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I am anticipating multiple projects in Linux in the near future. I believe I am going buy a new, fast development laptop and was thinking about running Linux natively on the box for speed reasons (I usually run Linux in a VM on a Windows box).

However, I have been juggling with the idea of continuing to work with Linux in virtual environments, one VM per project. It seems to have the upside of environment isolation as well as strong portability. The downsides seem to be speed (since I am not running the OS natively) and isolation of some resources I would like to be common (let's say Pidgin, where I want to access common logs or something).

Are people doing this? What else is there to consider? Any insight would be great. Thanks.

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closed as off topic by Yahia, Justin, Preet Sangha, Toon Krijthe, Gordon Nov 13 '11 at 11:37

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As I always say..... unless you have a issue - don't optimise, and then first throw more hardware at it....In other words - why not try it. A linux host is likely to be very fast host for virtual machines. – Preet Sangha Aug 27 '11 at 23:18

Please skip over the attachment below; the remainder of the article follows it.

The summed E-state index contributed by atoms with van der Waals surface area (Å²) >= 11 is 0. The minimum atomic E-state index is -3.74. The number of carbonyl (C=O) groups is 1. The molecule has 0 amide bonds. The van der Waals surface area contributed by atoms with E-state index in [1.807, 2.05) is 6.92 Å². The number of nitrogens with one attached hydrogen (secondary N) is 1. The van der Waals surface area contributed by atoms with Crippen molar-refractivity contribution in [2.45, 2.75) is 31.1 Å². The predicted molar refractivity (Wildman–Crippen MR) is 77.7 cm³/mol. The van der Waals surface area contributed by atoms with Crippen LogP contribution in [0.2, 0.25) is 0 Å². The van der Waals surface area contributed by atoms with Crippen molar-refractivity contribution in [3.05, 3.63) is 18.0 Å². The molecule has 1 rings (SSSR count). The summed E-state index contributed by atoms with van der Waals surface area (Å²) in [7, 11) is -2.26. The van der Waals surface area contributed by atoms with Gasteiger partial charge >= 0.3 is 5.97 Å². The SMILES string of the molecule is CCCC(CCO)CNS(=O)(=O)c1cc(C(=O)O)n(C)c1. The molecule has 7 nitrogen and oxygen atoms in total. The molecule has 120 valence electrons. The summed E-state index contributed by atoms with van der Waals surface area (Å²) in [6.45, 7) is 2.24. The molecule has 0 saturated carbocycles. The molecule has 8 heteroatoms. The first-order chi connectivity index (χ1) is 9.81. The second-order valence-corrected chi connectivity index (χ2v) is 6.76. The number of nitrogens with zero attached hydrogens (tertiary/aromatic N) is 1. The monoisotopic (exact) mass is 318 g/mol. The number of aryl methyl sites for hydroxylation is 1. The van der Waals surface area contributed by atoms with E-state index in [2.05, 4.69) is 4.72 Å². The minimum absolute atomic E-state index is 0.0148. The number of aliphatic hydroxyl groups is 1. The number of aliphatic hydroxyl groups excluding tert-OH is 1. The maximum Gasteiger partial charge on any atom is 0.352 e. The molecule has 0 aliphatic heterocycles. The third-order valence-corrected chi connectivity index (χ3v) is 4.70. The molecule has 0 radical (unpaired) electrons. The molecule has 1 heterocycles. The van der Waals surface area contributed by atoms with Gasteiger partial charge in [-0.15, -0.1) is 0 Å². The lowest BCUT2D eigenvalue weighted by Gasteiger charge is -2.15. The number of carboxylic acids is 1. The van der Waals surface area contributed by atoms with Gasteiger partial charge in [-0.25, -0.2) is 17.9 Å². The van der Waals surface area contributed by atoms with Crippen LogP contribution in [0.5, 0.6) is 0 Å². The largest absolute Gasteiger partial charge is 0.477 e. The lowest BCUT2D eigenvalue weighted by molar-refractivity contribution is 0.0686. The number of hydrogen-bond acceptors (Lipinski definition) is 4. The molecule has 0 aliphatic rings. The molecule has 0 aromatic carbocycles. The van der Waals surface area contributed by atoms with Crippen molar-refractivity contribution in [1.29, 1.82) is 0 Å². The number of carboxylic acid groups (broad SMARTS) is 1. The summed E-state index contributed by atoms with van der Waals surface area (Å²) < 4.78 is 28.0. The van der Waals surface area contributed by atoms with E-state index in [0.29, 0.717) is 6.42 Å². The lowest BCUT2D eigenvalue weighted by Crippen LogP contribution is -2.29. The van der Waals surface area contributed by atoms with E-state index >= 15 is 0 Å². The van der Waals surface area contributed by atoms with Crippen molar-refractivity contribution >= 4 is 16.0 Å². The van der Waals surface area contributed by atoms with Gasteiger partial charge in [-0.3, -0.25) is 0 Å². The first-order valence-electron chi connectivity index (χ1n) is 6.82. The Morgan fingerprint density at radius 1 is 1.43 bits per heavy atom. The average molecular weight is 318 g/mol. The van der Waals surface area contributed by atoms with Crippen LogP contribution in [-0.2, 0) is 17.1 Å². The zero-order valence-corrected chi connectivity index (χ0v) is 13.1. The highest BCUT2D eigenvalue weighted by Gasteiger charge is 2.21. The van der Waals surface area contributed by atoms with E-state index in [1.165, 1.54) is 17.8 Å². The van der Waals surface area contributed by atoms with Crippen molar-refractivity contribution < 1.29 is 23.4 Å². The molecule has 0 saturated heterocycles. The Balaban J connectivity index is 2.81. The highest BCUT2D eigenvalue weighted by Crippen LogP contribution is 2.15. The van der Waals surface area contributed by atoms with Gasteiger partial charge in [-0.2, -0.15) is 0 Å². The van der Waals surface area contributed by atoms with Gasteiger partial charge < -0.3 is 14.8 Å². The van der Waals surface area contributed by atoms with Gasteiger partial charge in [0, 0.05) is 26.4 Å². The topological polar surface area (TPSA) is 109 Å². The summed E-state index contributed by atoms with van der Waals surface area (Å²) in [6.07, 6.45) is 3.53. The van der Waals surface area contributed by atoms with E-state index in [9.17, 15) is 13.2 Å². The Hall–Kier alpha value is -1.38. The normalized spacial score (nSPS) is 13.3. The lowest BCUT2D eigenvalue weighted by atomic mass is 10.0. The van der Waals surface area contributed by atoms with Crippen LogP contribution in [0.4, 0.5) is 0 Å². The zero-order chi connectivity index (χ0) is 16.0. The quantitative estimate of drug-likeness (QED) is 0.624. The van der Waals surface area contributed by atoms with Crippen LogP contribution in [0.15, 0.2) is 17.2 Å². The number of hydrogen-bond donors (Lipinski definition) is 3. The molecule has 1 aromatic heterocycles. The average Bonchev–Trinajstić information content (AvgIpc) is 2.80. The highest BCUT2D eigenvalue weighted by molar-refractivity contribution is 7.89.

^^ Agree. On a new modern laptop, VMs should perform just fine. RAM is the main limiting factor there so stuff it with as much RAM as it'll take. I do the same with Windows projects on my Macbook and am very happy with the setup. Mail and all other com is on the Host. – steveax Aug 27 '11 at 23:26
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Going with Preet's answer: As I always say..... unless you have a issue - don't optimise, and then first throw more hardware at it....In other words - why not try it. A linux host is likely to be very fast host for virtual machines. – Preet Sangha

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